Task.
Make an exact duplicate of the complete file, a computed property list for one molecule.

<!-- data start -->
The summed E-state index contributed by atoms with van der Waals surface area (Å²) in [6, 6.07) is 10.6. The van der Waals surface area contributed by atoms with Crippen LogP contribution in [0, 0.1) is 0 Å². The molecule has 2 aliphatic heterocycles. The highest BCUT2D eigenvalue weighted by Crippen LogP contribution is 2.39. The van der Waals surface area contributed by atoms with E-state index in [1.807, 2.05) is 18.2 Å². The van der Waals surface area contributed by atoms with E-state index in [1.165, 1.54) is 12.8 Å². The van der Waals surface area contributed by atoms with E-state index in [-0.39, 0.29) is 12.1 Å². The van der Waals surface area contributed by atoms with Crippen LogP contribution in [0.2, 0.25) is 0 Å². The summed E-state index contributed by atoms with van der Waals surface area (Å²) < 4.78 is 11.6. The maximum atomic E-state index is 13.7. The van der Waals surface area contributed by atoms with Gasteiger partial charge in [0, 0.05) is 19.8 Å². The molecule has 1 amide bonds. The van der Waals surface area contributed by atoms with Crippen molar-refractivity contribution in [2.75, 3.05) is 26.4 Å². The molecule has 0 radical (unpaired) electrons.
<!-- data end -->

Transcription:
The summed E-state index contributed by atoms with van der Waals surface area (Å²) in [6, 6.07) is 10.6. The van der Waals surface area contributed by atoms with Crippen LogP contribution in [0, 0.1) is 0 Å². The molecule has 2 aliphatic heterocycles. The highest BCUT2D eigenvalue weighted by Crippen LogP contribution is 2.39. The van der Waals surface area contributed by atoms with E-state index in [1.807, 2.05) is 18.2 Å². The van der Waals surface area contributed by atoms with E-state index in [1.165, 1.54) is 12.8 Å². The van der Waals surface area contributed by atoms with E-state index in [-0.39, 0.29) is 12.1 Å². The van der Waals surface area contributed by atoms with Crippen LogP contribution in [0.2, 0.25) is 0 Å². The summed E-state index contributed by atoms with van der Waals surface area (Å²) < 4.78 is 11.6. The maximum atomic E-state index is 13.7. The van der Waals surface area contributed by atoms with Gasteiger partial charge in [0, 0.05) is 19.8 Å². The molecule has 1 amide bonds. The van der Waals surface area contributed by atoms with Crippen molar-refractivity contribution in [2.75, 3.05) is 26.4 Å². The molecule has 0 radical (unpaired) electrons.